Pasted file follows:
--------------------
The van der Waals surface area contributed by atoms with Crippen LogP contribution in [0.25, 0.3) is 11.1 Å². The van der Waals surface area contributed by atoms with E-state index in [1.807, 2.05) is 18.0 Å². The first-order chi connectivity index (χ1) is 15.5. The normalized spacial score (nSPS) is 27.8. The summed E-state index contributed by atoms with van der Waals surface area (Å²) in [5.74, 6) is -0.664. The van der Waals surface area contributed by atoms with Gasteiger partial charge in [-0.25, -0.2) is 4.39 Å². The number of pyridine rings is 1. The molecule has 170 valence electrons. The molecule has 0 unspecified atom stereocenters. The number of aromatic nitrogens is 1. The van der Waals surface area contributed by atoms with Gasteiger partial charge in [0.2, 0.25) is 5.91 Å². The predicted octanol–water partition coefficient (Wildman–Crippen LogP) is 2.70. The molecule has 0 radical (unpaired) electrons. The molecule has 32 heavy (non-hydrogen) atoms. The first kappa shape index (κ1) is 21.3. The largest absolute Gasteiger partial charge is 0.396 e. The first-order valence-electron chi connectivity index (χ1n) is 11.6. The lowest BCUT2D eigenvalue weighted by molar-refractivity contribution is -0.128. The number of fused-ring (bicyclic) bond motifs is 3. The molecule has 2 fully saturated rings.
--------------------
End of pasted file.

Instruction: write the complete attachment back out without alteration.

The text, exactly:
The van der Waals surface area contributed by atoms with Crippen LogP contribution in [0.25, 0.3) is 11.1 Å². The van der Waals surface area contributed by atoms with E-state index in [1.807, 2.05) is 18.0 Å². The first-order chi connectivity index (χ1) is 15.5. The normalized spacial score (nSPS) is 27.8. The summed E-state index contributed by atoms with van der Waals surface area (Å²) in [5.74, 6) is -0.664. The van der Waals surface area contributed by atoms with Gasteiger partial charge in [-0.25, -0.2) is 4.39 Å². The number of pyridine rings is 1. The molecule has 170 valence electrons. The molecule has 0 unspecified atom stereocenters. The number of aromatic nitrogens is 1. The van der Waals surface area contributed by atoms with Gasteiger partial charge in [0.2, 0.25) is 5.91 Å². The predicted octanol–water partition coefficient (Wildman–Crippen LogP) is 2.70. The molecule has 0 radical (unpaired) electrons. The molecule has 32 heavy (non-hydrogen) atoms. The first kappa shape index (κ1) is 21.3. The largest absolute Gasteiger partial charge is 0.396 e. The first-order valence-electron chi connectivity index (χ1n) is 11.6. The lowest BCUT2D eigenvalue weighted by molar-refractivity contribution is -0.128. The number of fused-ring (bicyclic) bond motifs is 3. The molecule has 2 fully saturated rings.